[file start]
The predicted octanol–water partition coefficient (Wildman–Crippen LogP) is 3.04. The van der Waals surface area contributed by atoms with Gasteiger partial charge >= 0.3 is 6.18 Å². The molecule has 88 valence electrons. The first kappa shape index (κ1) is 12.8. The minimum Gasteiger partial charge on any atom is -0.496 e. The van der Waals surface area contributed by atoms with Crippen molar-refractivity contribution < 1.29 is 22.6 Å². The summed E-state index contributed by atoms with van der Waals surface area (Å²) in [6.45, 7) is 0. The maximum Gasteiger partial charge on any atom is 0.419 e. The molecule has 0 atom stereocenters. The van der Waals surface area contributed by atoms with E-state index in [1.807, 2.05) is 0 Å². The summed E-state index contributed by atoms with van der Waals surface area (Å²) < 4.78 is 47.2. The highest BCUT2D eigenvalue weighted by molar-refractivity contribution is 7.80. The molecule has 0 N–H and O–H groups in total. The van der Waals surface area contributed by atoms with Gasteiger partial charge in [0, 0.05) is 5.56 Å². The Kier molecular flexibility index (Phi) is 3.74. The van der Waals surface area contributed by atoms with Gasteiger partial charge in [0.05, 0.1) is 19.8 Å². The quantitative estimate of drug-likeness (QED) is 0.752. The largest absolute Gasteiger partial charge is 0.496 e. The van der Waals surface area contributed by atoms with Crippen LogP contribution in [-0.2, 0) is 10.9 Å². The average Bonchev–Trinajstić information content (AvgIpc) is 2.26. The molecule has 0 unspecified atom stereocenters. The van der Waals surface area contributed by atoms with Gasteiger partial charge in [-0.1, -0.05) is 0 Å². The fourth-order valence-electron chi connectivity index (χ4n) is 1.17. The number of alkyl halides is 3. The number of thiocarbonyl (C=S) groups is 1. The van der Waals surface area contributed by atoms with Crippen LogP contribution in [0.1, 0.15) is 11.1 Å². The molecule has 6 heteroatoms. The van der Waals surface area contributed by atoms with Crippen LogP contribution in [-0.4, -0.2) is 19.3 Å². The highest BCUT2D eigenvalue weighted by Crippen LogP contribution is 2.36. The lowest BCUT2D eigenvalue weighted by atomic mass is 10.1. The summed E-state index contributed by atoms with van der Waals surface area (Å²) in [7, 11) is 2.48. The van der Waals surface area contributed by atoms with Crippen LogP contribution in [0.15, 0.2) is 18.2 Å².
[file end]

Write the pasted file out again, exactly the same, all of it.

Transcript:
The predicted octanol–water partition coefficient (Wildman–Crippen LogP) is 3.04. The van der Waals surface area contributed by atoms with Gasteiger partial charge >= 0.3 is 6.18 Å². The molecule has 88 valence electrons. The first kappa shape index (κ1) is 12.8. The minimum Gasteiger partial charge on any atom is -0.496 e. The van der Waals surface area contributed by atoms with Crippen molar-refractivity contribution < 1.29 is 22.6 Å². The summed E-state index contributed by atoms with van der Waals surface area (Å²) in [6.45, 7) is 0. The maximum Gasteiger partial charge on any atom is 0.419 e. The molecule has 0 atom stereocenters. The van der Waals surface area contributed by atoms with E-state index in [1.807, 2.05) is 0 Å². The summed E-state index contributed by atoms with van der Waals surface area (Å²) < 4.78 is 47.2. The highest BCUT2D eigenvalue weighted by molar-refractivity contribution is 7.80. The molecule has 0 N–H and O–H groups in total. The van der Waals surface area contributed by atoms with Gasteiger partial charge in [0, 0.05) is 5.56 Å². The Kier molecular flexibility index (Phi) is 3.74. The van der Waals surface area contributed by atoms with Gasteiger partial charge in [0.05, 0.1) is 19.8 Å². The quantitative estimate of drug-likeness (QED) is 0.752. The largest absolute Gasteiger partial charge is 0.496 e. The van der Waals surface area contributed by atoms with Crippen LogP contribution in [-0.2, 0) is 10.9 Å². The average Bonchev–Trinajstić information content (AvgIpc) is 2.26. The molecule has 0 unspecified atom stereocenters. The van der Waals surface area contributed by atoms with Gasteiger partial charge in [-0.1, -0.05) is 0 Å². The fourth-order valence-electron chi connectivity index (χ4n) is 1.17. The number of alkyl halides is 3. The number of thiocarbonyl (C=S) groups is 1. The van der Waals surface area contributed by atoms with Crippen LogP contribution in [0.1, 0.15) is 11.1 Å². The molecule has 6 heteroatoms. The van der Waals surface area contributed by atoms with Crippen LogP contribution in [-0.4, -0.2) is 19.3 Å². The highest BCUT2D eigenvalue weighted by Crippen LogP contribution is 2.36. The lowest BCUT2D eigenvalue weighted by atomic mass is 10.1. The summed E-state index contributed by atoms with van der Waals surface area (Å²) in [7, 11) is 2.48. The van der Waals surface area contributed by atoms with Crippen LogP contribution in [0.15, 0.2) is 18.2 Å².